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HSAs for Freelancers

4 min read

30 sec brief

The freelance life offers many benefits, you can set your hours, choose your projects and love your work. In addition to the freedom the lifestyle offers, you have to take care of some matters an employer usually does, such as healthcare. Healthcare is a reality for everyone, and the associated costs are no laughing matter….

The freelance life offers many benefits, you can set your hours, choose your projects and love your work. In addition to the freedom the lifestyle offers, you have to take care of some matters an employer usually does, such as healthcare.

Healthcare is a reality for everyone, and the associated costs are no laughing matter. That said, it’s essential to have a clear plan for how you’ll handle your healthcare so you can enjoy your work.

The silver lining is that there are several ways to help offset the cost of healthcare, such as Health Savings Accounts (HSAs). These types of accounts let you save money specifically for healthcare costs.

Contributing to an HSA as a freelancer is pretty comparable to those with an 8 – 5 job, with a few minor exceptions.

Do You Have a High Deductible Health Plan (HDHP)?

Obtaining health insurance when you’re self-employed can be a bit of a hassle. You can buy health insurance from agencies or log on to places like Healthcare.gov to find a plan that works for you.

When you’re looking for plans, you’ll want to determine if it is HSA-eligible. Regardless of if you’re opening a new HSA or using one you already have, the new insurance plan must be HSA-eligible.

You’ll need to meet the following criteria to participate in an HSA:

  • You’re enrolled in an HSA-qualified HDHP
  • You can’t be claimed as a dependent on anyone’s tax return

HSA Contribution as a Sole Proprietor

Because you file taxes on a personal tax return, you’re treated like you’re making HSA contributions on your own. You can deduct some of those contributions on your personal income tax return.

As long as you made a profit during the tax year, you’re eligible to file the deduction. The maximum for the tax year 2019 is $3,500 for individuals and $7,000 for those with families. If you’re over 55, you can add an extra $1,000. To note, you can’t put more than your net self-employment income in your HSA.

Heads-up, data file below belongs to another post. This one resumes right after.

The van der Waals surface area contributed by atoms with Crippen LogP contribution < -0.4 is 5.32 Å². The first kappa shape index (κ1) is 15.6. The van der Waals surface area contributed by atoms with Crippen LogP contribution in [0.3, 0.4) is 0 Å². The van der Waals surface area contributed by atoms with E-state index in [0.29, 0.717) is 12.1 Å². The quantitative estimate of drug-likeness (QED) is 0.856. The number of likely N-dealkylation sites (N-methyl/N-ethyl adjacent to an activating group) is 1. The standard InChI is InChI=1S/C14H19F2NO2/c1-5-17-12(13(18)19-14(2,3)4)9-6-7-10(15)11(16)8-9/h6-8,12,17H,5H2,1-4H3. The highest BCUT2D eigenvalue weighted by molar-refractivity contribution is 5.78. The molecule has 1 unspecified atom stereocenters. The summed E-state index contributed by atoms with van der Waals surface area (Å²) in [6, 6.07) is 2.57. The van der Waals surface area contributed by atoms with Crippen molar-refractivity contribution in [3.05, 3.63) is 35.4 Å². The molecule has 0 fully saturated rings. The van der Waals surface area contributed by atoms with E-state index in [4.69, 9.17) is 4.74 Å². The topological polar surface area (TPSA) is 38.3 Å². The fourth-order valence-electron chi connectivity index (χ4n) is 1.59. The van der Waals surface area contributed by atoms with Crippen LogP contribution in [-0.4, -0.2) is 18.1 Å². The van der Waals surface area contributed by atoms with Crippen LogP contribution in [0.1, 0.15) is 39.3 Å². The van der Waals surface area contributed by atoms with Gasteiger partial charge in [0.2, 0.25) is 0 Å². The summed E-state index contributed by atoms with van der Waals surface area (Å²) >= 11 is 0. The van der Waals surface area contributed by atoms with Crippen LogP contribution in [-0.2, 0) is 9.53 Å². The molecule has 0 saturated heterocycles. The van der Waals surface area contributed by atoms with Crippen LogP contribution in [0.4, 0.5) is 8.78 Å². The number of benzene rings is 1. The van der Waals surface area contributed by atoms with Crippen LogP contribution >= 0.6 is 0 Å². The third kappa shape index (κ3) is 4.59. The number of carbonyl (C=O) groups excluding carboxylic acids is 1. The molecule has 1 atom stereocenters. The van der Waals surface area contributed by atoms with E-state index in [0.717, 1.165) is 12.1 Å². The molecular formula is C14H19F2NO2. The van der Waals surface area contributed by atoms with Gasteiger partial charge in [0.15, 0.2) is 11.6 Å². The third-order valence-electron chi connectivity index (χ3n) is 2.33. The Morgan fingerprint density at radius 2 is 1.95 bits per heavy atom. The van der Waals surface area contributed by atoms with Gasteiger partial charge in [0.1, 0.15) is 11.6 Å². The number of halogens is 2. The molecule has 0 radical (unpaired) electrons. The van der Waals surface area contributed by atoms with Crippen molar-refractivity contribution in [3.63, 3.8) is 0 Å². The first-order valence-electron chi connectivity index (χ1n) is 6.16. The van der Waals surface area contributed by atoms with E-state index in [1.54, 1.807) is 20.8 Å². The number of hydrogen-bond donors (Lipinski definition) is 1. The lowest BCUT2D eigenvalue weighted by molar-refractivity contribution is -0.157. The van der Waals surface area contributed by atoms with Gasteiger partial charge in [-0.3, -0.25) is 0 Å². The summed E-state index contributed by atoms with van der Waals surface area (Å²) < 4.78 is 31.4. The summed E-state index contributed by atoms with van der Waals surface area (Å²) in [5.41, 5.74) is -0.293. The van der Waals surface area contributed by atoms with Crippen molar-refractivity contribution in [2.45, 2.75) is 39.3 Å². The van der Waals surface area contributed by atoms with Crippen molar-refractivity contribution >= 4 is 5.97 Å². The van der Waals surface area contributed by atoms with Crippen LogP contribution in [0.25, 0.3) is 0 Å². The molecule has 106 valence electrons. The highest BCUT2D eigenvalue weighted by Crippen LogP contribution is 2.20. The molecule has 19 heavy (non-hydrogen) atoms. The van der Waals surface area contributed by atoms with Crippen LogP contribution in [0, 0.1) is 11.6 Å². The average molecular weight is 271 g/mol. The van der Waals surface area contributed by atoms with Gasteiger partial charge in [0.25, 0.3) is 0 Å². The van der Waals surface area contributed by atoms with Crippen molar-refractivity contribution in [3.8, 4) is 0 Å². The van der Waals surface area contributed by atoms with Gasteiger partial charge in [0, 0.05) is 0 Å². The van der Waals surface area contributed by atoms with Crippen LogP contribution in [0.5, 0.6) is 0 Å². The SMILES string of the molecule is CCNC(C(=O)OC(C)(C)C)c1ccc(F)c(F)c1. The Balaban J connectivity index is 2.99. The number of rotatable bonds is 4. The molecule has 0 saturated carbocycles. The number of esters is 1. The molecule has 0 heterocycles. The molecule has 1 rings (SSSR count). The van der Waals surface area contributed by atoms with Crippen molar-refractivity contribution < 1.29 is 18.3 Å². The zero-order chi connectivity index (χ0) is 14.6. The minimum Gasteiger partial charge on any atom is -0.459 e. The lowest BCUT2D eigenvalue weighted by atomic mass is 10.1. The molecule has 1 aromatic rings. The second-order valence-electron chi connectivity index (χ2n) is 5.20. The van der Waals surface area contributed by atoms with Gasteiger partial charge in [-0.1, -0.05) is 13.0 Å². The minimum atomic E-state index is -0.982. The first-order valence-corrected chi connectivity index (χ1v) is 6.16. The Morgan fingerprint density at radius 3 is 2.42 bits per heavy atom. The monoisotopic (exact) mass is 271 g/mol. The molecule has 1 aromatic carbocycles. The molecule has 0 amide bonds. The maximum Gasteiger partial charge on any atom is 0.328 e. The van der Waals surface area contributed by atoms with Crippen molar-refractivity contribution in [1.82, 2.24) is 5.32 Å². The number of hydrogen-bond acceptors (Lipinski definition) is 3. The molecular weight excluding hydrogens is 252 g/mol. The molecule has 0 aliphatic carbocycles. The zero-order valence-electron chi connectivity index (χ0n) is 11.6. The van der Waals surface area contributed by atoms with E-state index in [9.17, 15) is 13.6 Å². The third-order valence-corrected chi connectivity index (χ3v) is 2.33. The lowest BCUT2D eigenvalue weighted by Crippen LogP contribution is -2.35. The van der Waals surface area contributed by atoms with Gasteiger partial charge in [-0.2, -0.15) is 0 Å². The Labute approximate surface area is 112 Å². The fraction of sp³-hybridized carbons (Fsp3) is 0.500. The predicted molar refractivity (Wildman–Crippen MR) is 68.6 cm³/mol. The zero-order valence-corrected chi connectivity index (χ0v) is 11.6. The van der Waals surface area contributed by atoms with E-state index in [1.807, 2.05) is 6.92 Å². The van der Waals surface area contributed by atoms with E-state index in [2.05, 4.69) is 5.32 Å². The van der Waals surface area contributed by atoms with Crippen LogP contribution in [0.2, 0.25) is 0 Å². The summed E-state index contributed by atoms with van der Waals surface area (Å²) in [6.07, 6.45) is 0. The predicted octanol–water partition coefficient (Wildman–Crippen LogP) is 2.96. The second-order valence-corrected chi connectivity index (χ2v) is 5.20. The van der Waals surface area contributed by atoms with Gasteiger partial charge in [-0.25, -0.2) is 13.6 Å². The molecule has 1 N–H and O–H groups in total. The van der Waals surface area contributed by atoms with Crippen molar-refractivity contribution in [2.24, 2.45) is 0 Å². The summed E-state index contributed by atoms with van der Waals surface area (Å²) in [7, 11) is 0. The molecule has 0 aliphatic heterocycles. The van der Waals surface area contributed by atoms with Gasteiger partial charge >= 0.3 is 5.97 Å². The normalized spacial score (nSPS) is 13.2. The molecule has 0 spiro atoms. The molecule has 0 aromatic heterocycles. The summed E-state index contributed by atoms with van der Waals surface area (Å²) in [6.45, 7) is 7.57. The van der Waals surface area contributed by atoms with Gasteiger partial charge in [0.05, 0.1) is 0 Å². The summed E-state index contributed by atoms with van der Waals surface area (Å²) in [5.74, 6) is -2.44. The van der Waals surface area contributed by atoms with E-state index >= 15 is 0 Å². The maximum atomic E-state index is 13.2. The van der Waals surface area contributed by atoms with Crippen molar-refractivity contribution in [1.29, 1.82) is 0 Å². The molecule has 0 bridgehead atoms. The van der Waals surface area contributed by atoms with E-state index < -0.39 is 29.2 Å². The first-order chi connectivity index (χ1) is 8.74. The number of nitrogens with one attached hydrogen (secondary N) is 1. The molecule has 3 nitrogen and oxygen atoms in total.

Here’s where HSAs for the self-employed change a little bit. For traditional employees, HSA contributions are made on a pre-tax basis. When you’re self-employed, it doesn’t work the same. You would contribute after-tax dollars to your HSA and then make a line item deduction on your Schedule C. This can be a little tricky, so make sure to talk with a tax professional to make sure you get the numbers right.

HSAs with an LLC

If you’re a single-member LLC, you’ll treat your HSA much the same as a Sole Proprietor does.

If you have employees, you may be able to implement what is known as a “cafeteria” or “125” plan that allows employees to make pre-tax contributions. Unfortunately, owners cannot participate in these plans.

Owners can contribute after-tax dollars to their HSA that are counted toward their personal taxes. However, you or your spouse (partner) can take a deduction on your personal income tax return, as long as you make a profit. Whatever you contribute to your HSA will reduce your adjusted gross income.

How Do I Set up an HSA?

HSAs are easy to set up as long as you meet the criteria. You can set up an account through a bank or other financial institution such as Lively.

HSAs are a great way to save for healthcare costs and are an excellent option for freelancers.

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Disclaimer: the content presented in this article are for informational purposes only, and is not, and must not be considered tax, investment, legal, accounting or financial planning advice, nor a recommendation as to a specific course of action. Investors should consult all available information, including fund prospectuses, and consult with appropriate tax, investment, accounting, legal, and accounting professionals, as appropriate, before making any investment or utilizing any financial planning strategy.

About the author

Vicky Warren

Vicky Warren, once a nurse, now a freelance healthcare writer and social media coach.

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